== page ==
• Get moving. The best way to activate your mind is to activate your body. The act of moving forward, whether you are on foot or on a bike, can help you work through the ideas that might feel stuck. Read the prompt thoroughly, and then see what comes to you as your move through your neighborhood.
  • Write down your ideas . When you get home, write down the ideas that stood out. Simply put the pen to paper or your hands to the keys and write without worrying about sentence structure or grammar. There’s plenty of time to edit later on.
  • Rule out ideas that won’t work. Use the resources in the section below to decide if you are being asked to write a personal, school, or creative/intellectual statement and read through the the corresponding tips. If any of your ideas don’t fall within our guidelines, find a different approach to answering the question or rule out the topic altogether.
  • Construct an outline (or two). At most, you will be able to use 650 words to respond to the question, so every statement you make must serve your overall objective. To stay on topic and build your story or argument, it’s helpful to have a map to guide you. Choose a topic or two from you list and give yourself plenty of time to outline each idea. Use bullet points and separate each section by paragraph. You may realize that one topic is too broad and you need to narrow your focus. If you make two outlines, ask a trusted adult to help you decide which one is stronger than the other. Even if you're not a fan of outlines and prefer to write organically, writing down your ideas in a consecutive list and creating a pseudo-outline can still help you maintain organization and flow between ideas when you actually fill in the blanks.
  • Fill in the details with positivity. You are now ready to begin your first draft of your essay. Staying positive in your writing, even if you choose to tackle a hard subject, will endear you to admissions officers while negativity, self-pity, and resentment aren’t going to make your case. Use vivid descriptions when telling your story, but don’t stray too far from your main topic as to become dishonest or exaggerated. Admissions officers are well versed in picking out the real from the fake and aren’t going to be impressed by a made-up story.
  • Walk away. When you’ve finished your first draft, walk away for a while, even a day or two, and clear your mind. You’ll be able to look at it with fresh eyes later and make edits to strengthen your argument or main idea.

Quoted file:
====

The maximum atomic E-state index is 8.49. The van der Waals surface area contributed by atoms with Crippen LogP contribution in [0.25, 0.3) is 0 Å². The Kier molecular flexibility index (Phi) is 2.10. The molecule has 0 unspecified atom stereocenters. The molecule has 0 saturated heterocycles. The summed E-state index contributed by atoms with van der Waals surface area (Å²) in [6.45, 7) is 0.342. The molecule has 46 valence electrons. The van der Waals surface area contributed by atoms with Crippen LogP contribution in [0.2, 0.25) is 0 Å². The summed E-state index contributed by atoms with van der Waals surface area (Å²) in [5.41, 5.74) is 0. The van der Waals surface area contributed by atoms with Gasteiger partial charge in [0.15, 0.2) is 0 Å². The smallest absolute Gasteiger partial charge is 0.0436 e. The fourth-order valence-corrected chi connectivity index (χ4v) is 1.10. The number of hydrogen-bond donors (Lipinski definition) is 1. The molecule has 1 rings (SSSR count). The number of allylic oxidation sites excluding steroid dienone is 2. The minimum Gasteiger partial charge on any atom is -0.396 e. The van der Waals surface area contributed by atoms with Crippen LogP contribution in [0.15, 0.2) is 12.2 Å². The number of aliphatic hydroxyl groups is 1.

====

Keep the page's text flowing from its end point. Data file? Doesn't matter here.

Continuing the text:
• Ask for the appropriate amount of help. While it is okay to have a parent or teacher read over your essay to make sure that the points you want to make are coming through or to offer minor suggestions, it is under no circumstances acceptable to allow anyone else to make significant changes, alter the voice or message, or write the essay for you. A dishonest application will be noticed and dismissed by admissions officers.
  • Edit. For the initial proofreading, read your essay out loud or backwards, sentence by sentence. Reading it in a form that you haven’t gotten used to will make it easier for you to spot grammatical and spelling errors. Then, ask for one family member or friend to read the essay out loud to you. Together, you can listen for things you missed with your eyes.

The Three Types of Essay Questions

There are three types of personal essays: the personal statement, the school statement, and the creative or intellectual statement. These are described below.

The Personal Statement

  • Goal: The personal statement should be a window into your inner life. It is a chance to show schools who you are beyond your grades, test scores, and extracurricular activities. An honest, thoughtful reflection will help admissions officers understand your passions, goals, and relationships with family, friends, and other communities.
  • Example: “Some students have a background, identity, interest, or talent that is so meaningful they believe their application would be incomplete without it. If this sounds like you, then please share your story.” – Common Application, 2015
  • Don’t attempt to sum up your life in one statement. Instead, try to pick one significant experience to elaborate on. Use details to paint a picture for the reader. Talk about how you were affected and what changed about your perception of the world. How did the experience bring you to where you are today?
  • Don’t reiterate your résumé. Let your résumé, transcripts, and test scores tell one story about you. Use your essay to tell a different one. Think of it not as a place to impress, but as a place to reflect.
  • Don’t talk about an experience that isn’t unique. While almost anyone could say that they struggled with history in high school, few could describe the influence that their great-grandfather had on their understanding of U.S. history in the context of World War II. Picking an experience or topic that will set you apart from other applicants is key to catching the eye of the admissions team.
  • Don’t write to impress. Schools don’t want you to write about what you think they want to hear. It’s easy for them to tell when you aren’t being genuine. Pick a topic that’s significant and meaningful to you even if it’s not “impressive.” Having personal awareness is impressive on its own.

The School Statement

  • Goal: With your school statement, it should be clear that you have done your research on the school to which you are applying. Admissions counselors use the essay to assess your enthusiasm for the school and your commitment to discovering how the education will benefit you in the future. You want them to understand what you are drawn to so they can begin to envision you as a student on campus.
  • Example: “Which aspects of Tufts’ curriculum or undergraduate experience prompted your application? In short: Why Tufts?” – Tufts University, 2015